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Worst-hit

Dante, our plumber, and Dondon, our carpenter, who have been doing work for our household over the years, approached me separately last week, both on a desperate plea for help after weeks of idleness and absence of income due to the Luzon lockdown. They may not be the last to do so. I know there are great numbers of others like them now being pushed to the edge of desperation, for whom assistance from local governments on food and basic needs has been woefully inadequate, or even entirely absent. We’re already seeing on TV news of local rallies by hungry residents turning violent. It seems that the specter of social unrest is becoming more real with each passing day. There are those who believe that these could be staged or instigated by “fear-mongers” out to embarrass the government, or for whatever other ulterior motive. Others suspect it could be the work of government operatives out to set the stage for imposition of much-dreaded martial rule. In this age of alternative truths and fake news, and especially under current circumstances, suspicions and conspiracy theories run high, and for the ordinary citizen, it’s next to impossible to know what and who to believe anymore.

Still, the suffering of countless Filipinos under the COVID-19 crisis is very real, and cannot be denied or ignored. Sadly, those who stand to get hurt the most by the crisis, apart from those who have succumbed to the virus itself, are the poorest and the weakest among us—those who have been the most disadvantaged in society to begin with. These are the homeless or those who live in flimsy houses in congested and disease-prone areas, have little or no access to health care, and do not have the security of a regular job that would resume once the lockdown is lifted. Most obvious are the so-called “gig workers”—drivers, plumbers, painters, carpenters, manual laborers, farm workers, manicurists, and many more for whom no work means no pay—whose jobs have been taken away by the forced stoppage of most economic activity. And unless government and the better endowed among us move proactively, the heavy toll exacted on their lives could stretch well beyond the short term, and lead to long-term worsening of their already difficult existence, well after the crisis blows over.

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How substantial are the numbers of these people, and how much assistance do they need? Marjorie Muyrong, a colleague in the Ateneo economics faculty, examined data in the quarterly Labor Force Survey and the triennial Family Income and Expenditure Survey of the Philippine Statistics Authority, to get a clearer idea. She estimates that around 4 million out of the 5 million employed persons in the National Capital Region must have been rendered idle by the enhanced community quarantine (ECQ), which allows for a skeletal workforce in certain permitted operations. Another 10.9 million in the rest of Luzon are also barred from going to work. If ECQ were to be imposed nationwide, an additional 8.6 million would be displaced in the Visayas and Mindanao.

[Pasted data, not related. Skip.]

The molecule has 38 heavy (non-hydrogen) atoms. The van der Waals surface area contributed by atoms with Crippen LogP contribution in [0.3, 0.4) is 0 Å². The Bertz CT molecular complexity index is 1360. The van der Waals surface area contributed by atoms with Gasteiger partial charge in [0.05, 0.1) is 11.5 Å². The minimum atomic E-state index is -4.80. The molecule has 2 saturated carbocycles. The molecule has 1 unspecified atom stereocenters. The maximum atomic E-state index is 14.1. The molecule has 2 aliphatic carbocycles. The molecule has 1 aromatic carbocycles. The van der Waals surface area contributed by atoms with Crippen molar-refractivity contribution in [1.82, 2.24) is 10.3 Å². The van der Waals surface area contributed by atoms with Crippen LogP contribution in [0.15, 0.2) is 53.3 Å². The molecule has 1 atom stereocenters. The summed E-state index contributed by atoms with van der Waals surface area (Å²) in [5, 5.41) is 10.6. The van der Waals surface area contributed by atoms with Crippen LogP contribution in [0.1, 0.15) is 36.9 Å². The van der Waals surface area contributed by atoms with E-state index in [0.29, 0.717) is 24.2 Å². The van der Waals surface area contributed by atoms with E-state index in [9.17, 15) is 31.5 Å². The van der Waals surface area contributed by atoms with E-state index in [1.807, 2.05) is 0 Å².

Based on average expenditures on food, she estimates P20 billion to be required to support food needs of families of displaced Metro Manila workers for a month, and another P47 billion for those in the rest of Luzon. With a nationwide ECQ, an additional P16.4 billion would be needed for Visayas and P17.6 billion for Mindanao, for a total of P101 billion nationwide per month. Not yet counted here are the more than 2 million unemployed, and whatever is needed to keep their families afloat. Republic Act No. 11469, or the urgently enacted Bayanihan to Heal as One Act, provides for P200 billion in emergency subsidies to an estimated 18 million low-income households that have lost their sources of income, for up to two months. This could amply cover for the needs of Luzon, but should ECQ be made nationwide, much more funding would be needed, including substantial help from the private sector.

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But in the end, it’s not just the money, but how effectively the assistance is delivered to those in most need that will be the crucial test.

Most of us have our own Dantes and Dondons who need our help now. Now is the time to come to their rescue.

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[email protected]

For more news about the novel coronavirus click here.
What you need to know about Coronavirus.
For more information on COVID-19, call the DOH Hotline: (02) 86517800 local 1149/1150.

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